Jenny writes: Beautiful to the eye, many roses are now blooming in the garden. Personally, I love deep pink roses, creamy yellows and (secret crush!) salmon pink and orange ones. This deep pink variety, named ‘Gertrude Jeykll‘ after the famous 19th century garden designer, flourishes in the bed opposite my back door, so I can see it every day. What a joy!
To get the full benefit of it’s lemony/rose scent you have to bend in close and inhale – but it’s really worth the effort! Rose flowers and scent are a lovely aid to reminiscence or a way to start an interesting conversation: what better excuse do you need to sit for a while outdoors (or indoors with some cut roses) handling and smelling them – What are your favourite colours? Have you ever given or received roses? Can you smell them? Which other flower fragrances do you enjoy?
Watch out for the thorns! On some varieties they are fierce, but you can find thornless varieties if you need to grow roses that are safe to the touch. There are many types of roses for all positions in the garden, see this useful list on the RHS site https://www.rhs.org.uk/advice/profile?pid=277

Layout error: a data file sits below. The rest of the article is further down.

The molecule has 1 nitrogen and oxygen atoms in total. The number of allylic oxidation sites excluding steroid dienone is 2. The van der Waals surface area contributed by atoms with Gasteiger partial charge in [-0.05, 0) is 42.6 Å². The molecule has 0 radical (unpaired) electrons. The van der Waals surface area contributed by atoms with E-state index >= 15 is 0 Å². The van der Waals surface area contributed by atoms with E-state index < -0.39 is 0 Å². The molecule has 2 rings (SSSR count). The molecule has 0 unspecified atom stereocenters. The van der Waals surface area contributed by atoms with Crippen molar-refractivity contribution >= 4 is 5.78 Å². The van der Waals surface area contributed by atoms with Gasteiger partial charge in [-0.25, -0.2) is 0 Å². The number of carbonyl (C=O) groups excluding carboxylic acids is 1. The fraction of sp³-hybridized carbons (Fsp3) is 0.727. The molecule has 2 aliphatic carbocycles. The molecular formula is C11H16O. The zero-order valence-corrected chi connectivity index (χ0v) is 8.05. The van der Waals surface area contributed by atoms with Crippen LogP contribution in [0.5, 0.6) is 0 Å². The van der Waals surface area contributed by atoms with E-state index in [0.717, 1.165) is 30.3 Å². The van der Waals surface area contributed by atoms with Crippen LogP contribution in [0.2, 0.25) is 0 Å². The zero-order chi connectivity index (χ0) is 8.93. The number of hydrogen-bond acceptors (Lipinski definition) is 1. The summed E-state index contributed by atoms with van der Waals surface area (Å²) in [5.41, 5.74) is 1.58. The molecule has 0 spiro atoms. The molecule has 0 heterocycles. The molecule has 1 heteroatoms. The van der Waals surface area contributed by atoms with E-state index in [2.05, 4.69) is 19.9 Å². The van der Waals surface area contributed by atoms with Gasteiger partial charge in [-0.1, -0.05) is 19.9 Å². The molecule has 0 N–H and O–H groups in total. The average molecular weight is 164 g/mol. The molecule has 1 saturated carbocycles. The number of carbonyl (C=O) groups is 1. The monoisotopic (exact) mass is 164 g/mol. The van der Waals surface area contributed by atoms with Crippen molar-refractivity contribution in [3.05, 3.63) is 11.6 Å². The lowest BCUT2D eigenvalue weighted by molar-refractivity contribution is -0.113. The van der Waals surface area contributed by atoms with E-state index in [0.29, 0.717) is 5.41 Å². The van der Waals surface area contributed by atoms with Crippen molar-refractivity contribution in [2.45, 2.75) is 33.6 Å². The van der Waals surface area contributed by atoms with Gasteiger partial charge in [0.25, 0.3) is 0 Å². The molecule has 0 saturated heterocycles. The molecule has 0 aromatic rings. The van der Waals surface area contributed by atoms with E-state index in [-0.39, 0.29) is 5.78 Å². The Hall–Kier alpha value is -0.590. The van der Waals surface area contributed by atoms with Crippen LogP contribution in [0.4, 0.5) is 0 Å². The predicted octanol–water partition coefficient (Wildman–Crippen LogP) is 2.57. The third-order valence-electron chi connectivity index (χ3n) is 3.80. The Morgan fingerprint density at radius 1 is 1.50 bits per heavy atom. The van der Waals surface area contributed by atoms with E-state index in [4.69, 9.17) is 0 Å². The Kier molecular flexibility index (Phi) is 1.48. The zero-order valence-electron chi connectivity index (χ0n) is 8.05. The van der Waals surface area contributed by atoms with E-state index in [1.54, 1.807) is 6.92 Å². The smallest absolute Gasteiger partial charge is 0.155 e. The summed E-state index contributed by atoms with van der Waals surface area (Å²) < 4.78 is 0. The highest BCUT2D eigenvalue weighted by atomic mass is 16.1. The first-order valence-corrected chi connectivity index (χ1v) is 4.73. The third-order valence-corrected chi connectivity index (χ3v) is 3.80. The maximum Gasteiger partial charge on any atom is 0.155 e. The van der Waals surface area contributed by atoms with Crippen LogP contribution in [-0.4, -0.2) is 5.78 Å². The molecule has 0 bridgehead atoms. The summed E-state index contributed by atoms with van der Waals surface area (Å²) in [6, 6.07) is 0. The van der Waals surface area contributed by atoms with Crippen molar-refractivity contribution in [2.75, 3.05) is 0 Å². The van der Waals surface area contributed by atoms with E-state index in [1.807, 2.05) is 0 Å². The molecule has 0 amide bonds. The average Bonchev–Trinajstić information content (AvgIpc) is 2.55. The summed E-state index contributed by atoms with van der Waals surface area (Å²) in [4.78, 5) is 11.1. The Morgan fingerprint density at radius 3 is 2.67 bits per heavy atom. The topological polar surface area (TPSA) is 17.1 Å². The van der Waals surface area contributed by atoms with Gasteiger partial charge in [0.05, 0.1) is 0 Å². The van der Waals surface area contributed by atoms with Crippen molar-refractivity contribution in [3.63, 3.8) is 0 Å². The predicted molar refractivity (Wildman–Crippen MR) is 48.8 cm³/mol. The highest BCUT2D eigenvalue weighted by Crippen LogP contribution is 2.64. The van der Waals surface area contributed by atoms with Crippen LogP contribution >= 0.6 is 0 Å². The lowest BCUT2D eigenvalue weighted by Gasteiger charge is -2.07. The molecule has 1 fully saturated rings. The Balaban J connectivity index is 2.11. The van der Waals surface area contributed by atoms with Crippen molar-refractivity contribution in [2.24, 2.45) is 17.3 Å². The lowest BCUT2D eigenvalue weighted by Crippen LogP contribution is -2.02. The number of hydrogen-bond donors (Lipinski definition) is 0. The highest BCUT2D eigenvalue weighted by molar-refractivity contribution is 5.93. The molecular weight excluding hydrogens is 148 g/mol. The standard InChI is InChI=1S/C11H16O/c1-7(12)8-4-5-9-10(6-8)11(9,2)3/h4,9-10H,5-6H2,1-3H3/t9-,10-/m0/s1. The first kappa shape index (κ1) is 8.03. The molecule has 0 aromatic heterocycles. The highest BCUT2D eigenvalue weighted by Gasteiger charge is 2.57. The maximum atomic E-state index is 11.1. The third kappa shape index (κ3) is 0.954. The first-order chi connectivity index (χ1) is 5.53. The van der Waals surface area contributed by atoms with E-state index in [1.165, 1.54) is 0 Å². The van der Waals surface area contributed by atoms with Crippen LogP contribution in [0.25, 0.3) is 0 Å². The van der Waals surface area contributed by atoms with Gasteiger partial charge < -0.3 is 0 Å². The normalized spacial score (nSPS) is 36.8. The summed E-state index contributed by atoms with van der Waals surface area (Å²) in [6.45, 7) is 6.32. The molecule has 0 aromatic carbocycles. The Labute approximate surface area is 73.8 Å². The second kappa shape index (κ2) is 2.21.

I also have two other roses – these are grown in containers. The creamy white is called Kew Gardens and the other is an exquisitely scented, deep pink, who’s name has been forgotten! It’s french…Madame/Mademoiselle … maybe someone recognises it from the bud photo above! Smaller varieties and specially bred ‘patio roses’ grow very happily in containers, without a lot of fuss- a bit of pruning and a top dressing of rose food every spring.
Roses and English lavender – a fragrant combination
I’ve chosen to grow roses alongside lavender. Gertrude’s beside a hedge of English lavender which will bloom later this month and well on into autumn. Not only does it look good and smell lovely when you brush past on your way down the path. But it also brings the lovely sight and sound of bees and bumblebees, so intent on their pollen collection they are oblivious to the humans passing by. Kew, on the other hand shares his container with a French lavender which has been in bloom since May but the bees don’t seem to find it attractive at all!
French lavender – but no bees!
Revel in the sights and smells of plants and flowers! Happy Gardening, Jenny